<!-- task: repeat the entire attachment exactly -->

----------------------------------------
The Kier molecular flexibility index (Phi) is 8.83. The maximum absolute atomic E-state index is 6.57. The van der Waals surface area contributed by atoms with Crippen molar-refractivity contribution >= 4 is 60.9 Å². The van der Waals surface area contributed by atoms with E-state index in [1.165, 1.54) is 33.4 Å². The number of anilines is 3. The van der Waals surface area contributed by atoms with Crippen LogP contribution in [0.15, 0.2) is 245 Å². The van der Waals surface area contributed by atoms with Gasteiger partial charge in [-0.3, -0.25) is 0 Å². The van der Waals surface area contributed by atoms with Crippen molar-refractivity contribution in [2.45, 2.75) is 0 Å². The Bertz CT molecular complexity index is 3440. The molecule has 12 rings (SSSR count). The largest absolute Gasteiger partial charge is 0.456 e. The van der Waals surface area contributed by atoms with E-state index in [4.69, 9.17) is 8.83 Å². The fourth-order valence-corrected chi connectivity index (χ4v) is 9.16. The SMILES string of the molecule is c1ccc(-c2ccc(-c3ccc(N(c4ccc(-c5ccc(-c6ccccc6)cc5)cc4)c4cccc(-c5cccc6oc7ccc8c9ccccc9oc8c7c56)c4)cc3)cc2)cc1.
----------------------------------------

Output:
The Kier molecular flexibility index (Phi) is 8.83. The maximum absolute atomic E-state index is 6.57. The van der Waals surface area contributed by atoms with Crippen molar-refractivity contribution >= 4 is 60.9 Å². The van der Waals surface area contributed by atoms with E-state index in [1.165, 1.54) is 33.4 Å². The number of anilines is 3. The van der Waals surface area contributed by atoms with Crippen LogP contribution in [0.15, 0.2) is 245 Å². The van der Waals surface area contributed by atoms with Gasteiger partial charge in [-0.3, -0.25) is 0 Å². The van der Waals surface area contributed by atoms with Crippen molar-refractivity contribution in [2.45, 2.75) is 0 Å². The Bertz CT molecular complexity index is 3440. The molecule has 12 rings (SSSR count). The largest absolute Gasteiger partial charge is 0.456 e. The van der Waals surface area contributed by atoms with E-state index in [4.69, 9.17) is 8.83 Å². The fourth-order valence-corrected chi connectivity index (χ4v) is 9.16. The SMILES string of the molecule is c1ccc(-c2ccc(-c3ccc(N(c4ccc(-c5ccc(-c6ccccc6)cc5)cc4)c4cccc(-c5cccc6oc7ccc8c9ccccc9oc8c7c56)c4)cc3)cc2)cc1.